K.D. Absolutely's Reviews > The Crying of Lot 49

The Crying of Lot 49 by Thomas Pynchon
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bookshelves: 1001-core
Recommended to K.D. by: 1001 Must Read Books and Time Magazine's 100 Best English Novels
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The Crying of Lot 49 (1966) is the shortest novel of Thomas Pynchon,an American novelist based in New York City and noted for his dense and complex works of fiction. You should see his more voluminous other two novels, Gravity's Rainbow (1973) and Mason & Dixson (1997) and you will have the urge to read The Crying first to test if you will be able to understand him. So, yesterday, I tried.

My main problem with some authors of satire like Salman Rushdie (at least in The Satanic Verses) is how they used terms and phrases that must be familiar to their intended audience. This is also true here in TCOL49. The setting is in the 60's during the Rock and Roll era. The main protagonist is a woman called Oedipa Maas and it is about her quest for the truth regarding a hidden organization whose acronym is W.A.S.T.E. This organization is the underground competitor of the actual mail distribution company, Thurn und Taxis that was the first firm to distribute postal mail in 1577. Thurn and Taxis defeated the other company, Trystero (or Tristero) in 1700 but persisted doing business underground under the acronym of W.A.S.T.E.

The story revolves around how Oedipa unearthed this organization's existence. Along the way, she alienated herself from his relatives and friends as gets entangled with many new characters, sex and drugs. There were interesting funny characters spoofing Sigmund Freud and The Beatles. Pynchon also incorporated songs during the era so the reading is enjoyable as the melody and lyrics can play in your mind while you read the adventures of Oedipa. In one of the Beatles songs, he altered some lyrics and incorporated Humbert Humbert and Lolita the nymphet and I glowed in recognition. I Googled his autobiography and found out that Pynchon actually sat in the writing classes of Nabokov and Pynchon wrote TCOL49 at the height of Lolita's fame.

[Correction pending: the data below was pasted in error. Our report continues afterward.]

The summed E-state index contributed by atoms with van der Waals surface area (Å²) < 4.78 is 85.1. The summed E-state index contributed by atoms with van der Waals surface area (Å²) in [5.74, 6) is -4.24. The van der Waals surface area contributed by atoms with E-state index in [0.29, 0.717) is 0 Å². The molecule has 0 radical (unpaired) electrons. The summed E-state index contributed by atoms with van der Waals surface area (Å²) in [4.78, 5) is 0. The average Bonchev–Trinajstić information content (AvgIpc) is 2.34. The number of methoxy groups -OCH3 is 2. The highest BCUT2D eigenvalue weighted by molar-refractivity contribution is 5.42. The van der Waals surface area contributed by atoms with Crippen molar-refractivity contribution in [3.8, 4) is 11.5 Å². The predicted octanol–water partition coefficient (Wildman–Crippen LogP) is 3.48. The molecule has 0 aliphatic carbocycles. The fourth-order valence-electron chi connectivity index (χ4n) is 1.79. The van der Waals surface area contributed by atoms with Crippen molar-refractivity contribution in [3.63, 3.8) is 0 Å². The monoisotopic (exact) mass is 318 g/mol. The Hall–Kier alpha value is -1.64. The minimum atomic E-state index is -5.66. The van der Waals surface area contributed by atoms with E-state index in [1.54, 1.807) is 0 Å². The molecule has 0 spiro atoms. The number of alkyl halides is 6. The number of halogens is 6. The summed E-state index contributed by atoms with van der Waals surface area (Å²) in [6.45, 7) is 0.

Thomas Pynchon's name has always been popping up during deliberations for Nobel Prize for Literature. He already won The National Award for Gravity's Rainbow (my next book of him) in 1974. Having read TCOL49, I am sure this will come true in the next few years.
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Reading Progress

November 16, 2009 – Shelved
February 12, 2010 – Started Reading
February 12, 2010 –
page 44
February 13, 2010 – Finished Reading
August 26, 2011 – Shelved as: 1001-core

Comments Showing 1-6 of 6 (6 new)

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Angus This is the worst book that I ever read. I don't get it at all. I hope he doesn't win the Nobel, hehe.

K.D. Absolutely Really? I liked it! Pynchon is not easy to read. That's why I have not dared start his thicker books. Maybe after Ulysses!

Angus I simply don't get what he is trying to say. And I think he is baduy. Oedipa Maas? May galit pala talaga kay Pynchon eh, haha. But I kinda liked the part where they were enacting a that knightey play.

K.D. Absolutely I couldn't react. I forgot the details of the story already. :)

Ryan I don't think he is trying to say much of anything, to tell the truth. I suppose all you can do is enjoy his books for what they are rather than hate them for what they're not.

K.D. Absolutely I agree, Ryan. :)

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